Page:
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w7 64 non-hybrid version!(or setting)

drbaltazardrbaltazar Member UncommonPosts: 7,856

ok i play a lot with w7 dont get me wrong i love it but there is one feature that tick me off!its the fact that it try to support everything without asking you or checking your computer first.

if i buy a w7 64 bit its becuase i want to run in 64 bit ,everywhere ,be it the regedit or anything else in between.i would rater w7 asked me instead say if it detect it is a 32 bit game and suggest me what is needed no issue!

but now i got support for stuff i WILL never use .come on!

is there a way to 64 ize my w7 64!and not have a hybrid 1990 era 64 bit!

Comments

  • bishbashboshbishbashbosh Member Posts: 57

    WHAT THE FUUUU!??? lol

    you cant '64 ize' your w7.

    The main difference with 32 is 64 can use more memory more effectively.

    image

  • gigaxrgigaxr Member UncommonPosts: 613

    I think what he's talking about is the two different installation locations:

    64bit - c:program files

    32bit - c:program files (x86)

  • CastillleCastillle Member UncommonPosts: 2,679

    I thoguht it was cuz...you know...you CANT run 32 bit programs in regular 64 bit mode? like..I remember its gna hefta do something to be able to run 32 bit programs...

    ''/\/\'' Posted using Iphone bunni
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  • drbaltazardrbaltazar Member UncommonPosts: 7,856

    http://publib.boulder.ibm.com/infocenter/db2luw/v8/index.jsp?topic=/com.ibm.db2.udb.doc/start/c0010331.htm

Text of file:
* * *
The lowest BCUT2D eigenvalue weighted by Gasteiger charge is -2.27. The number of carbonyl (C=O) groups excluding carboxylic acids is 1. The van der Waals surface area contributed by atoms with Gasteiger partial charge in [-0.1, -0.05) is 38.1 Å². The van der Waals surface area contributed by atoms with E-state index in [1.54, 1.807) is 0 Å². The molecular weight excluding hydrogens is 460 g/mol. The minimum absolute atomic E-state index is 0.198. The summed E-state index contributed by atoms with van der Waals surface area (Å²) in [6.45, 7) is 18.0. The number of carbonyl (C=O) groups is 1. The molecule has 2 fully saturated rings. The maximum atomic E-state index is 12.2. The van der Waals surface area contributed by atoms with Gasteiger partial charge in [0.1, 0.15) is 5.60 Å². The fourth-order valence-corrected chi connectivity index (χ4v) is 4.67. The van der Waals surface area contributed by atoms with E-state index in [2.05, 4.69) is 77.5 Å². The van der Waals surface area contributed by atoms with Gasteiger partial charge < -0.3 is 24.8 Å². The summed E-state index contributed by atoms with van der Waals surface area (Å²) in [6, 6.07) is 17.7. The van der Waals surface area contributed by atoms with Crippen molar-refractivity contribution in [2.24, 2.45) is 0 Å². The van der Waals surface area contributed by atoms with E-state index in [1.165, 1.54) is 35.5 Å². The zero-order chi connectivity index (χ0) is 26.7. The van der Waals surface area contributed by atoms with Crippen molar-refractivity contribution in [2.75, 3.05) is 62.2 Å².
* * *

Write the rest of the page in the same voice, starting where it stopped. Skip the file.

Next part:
here is the meaning of what i mean!it isnt w7 tho!

    so i got to keep it hybrid 32/64 bit?men this is sad!

    is ubuntu non-hybrid or it is also 64 bit hybrid!

    i sure hope w8 is full 64 bit non-hybrid!

  • QuizzicalQuizzical Member LegendaryPosts: 22,643

    Most modern programs, including essentially all games, are still 32-bit programs.  64-bit Windows 7 can effectively run such programs in a 32-bit mode.  The alternative of the pure 64-bit OS that you seem to be seeking is that 32-bit programs simply won't run at all.  Even merely having 32-bit programs run poorly, rather than not at all, played a major role in sinking the Itanic.

  • drbaltazardrbaltazar Member UncommonPosts: 7,856

    so best bet is to stay in 32 bit?you are probably right 64 bit have been out for 7 years almost 8 and we have yet to see mass market software ,oh we see small part like flash,mozilla etc but nothing mass market!i mean is facebook even 64 bit!

  • Thomas2006Thomas2006 Member RarePosts: 1,152

    Originally posted by drbaltazar

    so best bet is to stay in 32 bit?you are probably right 64 bit have been out for 7 years almost 8 and we have yet to see mass market software ,oh we see small part like flash,mozilla etc but nothing mass market!i mean is facebook even 64 bit!

     

    If you run 64bit flash on your OS then most games on facebook would be 64bit. And if you ran a 64bit version of your favorite browser then by all standards facebook would be considered 64bit. :P

    Most apps have 64 bit versions and some games are starting to ship with 64 bit versions also.

  • QuizzicalQuizzical Member LegendaryPosts: 22,643

    For now, the recommended approach for most people is to use a 64-bit operating system that can also run 32-bit programs, typically 64-bit Windows 7.  The 32-bit version of Windows 7 can also run 16-bit programs, but cannot run 64-bit programs.